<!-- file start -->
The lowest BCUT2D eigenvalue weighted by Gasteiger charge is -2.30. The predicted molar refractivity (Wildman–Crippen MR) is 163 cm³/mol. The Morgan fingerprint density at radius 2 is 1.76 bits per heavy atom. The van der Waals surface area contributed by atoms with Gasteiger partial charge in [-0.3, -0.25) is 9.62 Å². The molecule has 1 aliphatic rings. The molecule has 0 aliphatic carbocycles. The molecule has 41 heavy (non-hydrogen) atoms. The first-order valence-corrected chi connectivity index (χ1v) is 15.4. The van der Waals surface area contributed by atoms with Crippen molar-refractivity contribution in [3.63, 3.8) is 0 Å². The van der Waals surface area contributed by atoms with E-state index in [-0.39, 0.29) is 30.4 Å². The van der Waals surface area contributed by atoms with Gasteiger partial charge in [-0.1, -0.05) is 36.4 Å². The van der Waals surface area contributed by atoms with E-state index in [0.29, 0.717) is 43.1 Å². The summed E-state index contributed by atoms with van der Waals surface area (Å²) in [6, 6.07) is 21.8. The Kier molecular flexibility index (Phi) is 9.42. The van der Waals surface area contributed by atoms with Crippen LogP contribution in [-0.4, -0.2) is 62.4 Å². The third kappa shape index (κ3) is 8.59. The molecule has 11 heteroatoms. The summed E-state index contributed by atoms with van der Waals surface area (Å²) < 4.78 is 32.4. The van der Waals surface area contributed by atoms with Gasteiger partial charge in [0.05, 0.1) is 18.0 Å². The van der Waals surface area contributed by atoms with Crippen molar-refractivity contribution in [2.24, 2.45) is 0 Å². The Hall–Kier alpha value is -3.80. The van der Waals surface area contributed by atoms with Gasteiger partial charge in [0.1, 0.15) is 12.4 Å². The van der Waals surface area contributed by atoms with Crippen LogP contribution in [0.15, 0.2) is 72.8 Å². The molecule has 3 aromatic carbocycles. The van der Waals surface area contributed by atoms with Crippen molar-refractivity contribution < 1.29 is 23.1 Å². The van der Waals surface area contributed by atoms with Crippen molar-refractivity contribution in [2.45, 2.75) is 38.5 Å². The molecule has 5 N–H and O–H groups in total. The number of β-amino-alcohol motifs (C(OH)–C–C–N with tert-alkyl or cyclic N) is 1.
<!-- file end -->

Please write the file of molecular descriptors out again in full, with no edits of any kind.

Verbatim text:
The lowest BCUT2D eigenvalue weighted by Gasteiger charge is -2.30. The predicted molar refractivity (Wildman–Crippen MR) is 163 cm³/mol. The Morgan fingerprint density at radius 2 is 1.76 bits per heavy atom. The van der Waals surface area contributed by atoms with Gasteiger partial charge in [-0.3, -0.25) is 9.62 Å². The molecule has 1 aliphatic rings. The molecule has 0 aliphatic carbocycles. The molecule has 41 heavy (non-hydrogen) atoms. The first-order valence-corrected chi connectivity index (χ1v) is 15.4. The van der Waals surface area contributed by atoms with Crippen molar-refractivity contribution in [3.63, 3.8) is 0 Å². The van der Waals surface area contributed by atoms with E-state index in [-0.39, 0.29) is 30.4 Å². The van der Waals surface area contributed by atoms with Gasteiger partial charge in [-0.1, -0.05) is 36.4 Å². The van der Waals surface area contributed by atoms with E-state index in [0.29, 0.717) is 43.1 Å². The summed E-state index contributed by atoms with van der Waals surface area (Å²) in [6, 6.07) is 21.8. The Kier molecular flexibility index (Phi) is 9.42. The van der Waals surface area contributed by atoms with Crippen LogP contribution in [-0.4, -0.2) is 62.4 Å². The third kappa shape index (κ3) is 8.59. The molecule has 11 heteroatoms. The summed E-state index contributed by atoms with van der Waals surface area (Å²) < 4.78 is 32.4. The van der Waals surface area contributed by atoms with Gasteiger partial charge in [0.05, 0.1) is 18.0 Å². The van der Waals surface area contributed by atoms with Crippen molar-refractivity contribution in [2.24, 2.45) is 0 Å². The Hall–Kier alpha value is -3.80. The van der Waals surface area contributed by atoms with Gasteiger partial charge in [0.1, 0.15) is 12.4 Å². The van der Waals surface area contributed by atoms with Crippen LogP contribution in [0.15, 0.2) is 72.8 Å². The molecule has 3 aromatic carbocycles. The van der Waals surface area contributed by atoms with Crippen molar-refractivity contribution < 1.29 is 23.1 Å². The van der Waals surface area contributed by atoms with Crippen molar-refractivity contribution in [2.45, 2.75) is 38.5 Å². The molecule has 5 N–H and O–H groups in total. The number of β-amino-alcohol motifs (C(OH)–C–C–N with tert-alkyl or cyclic N) is 1.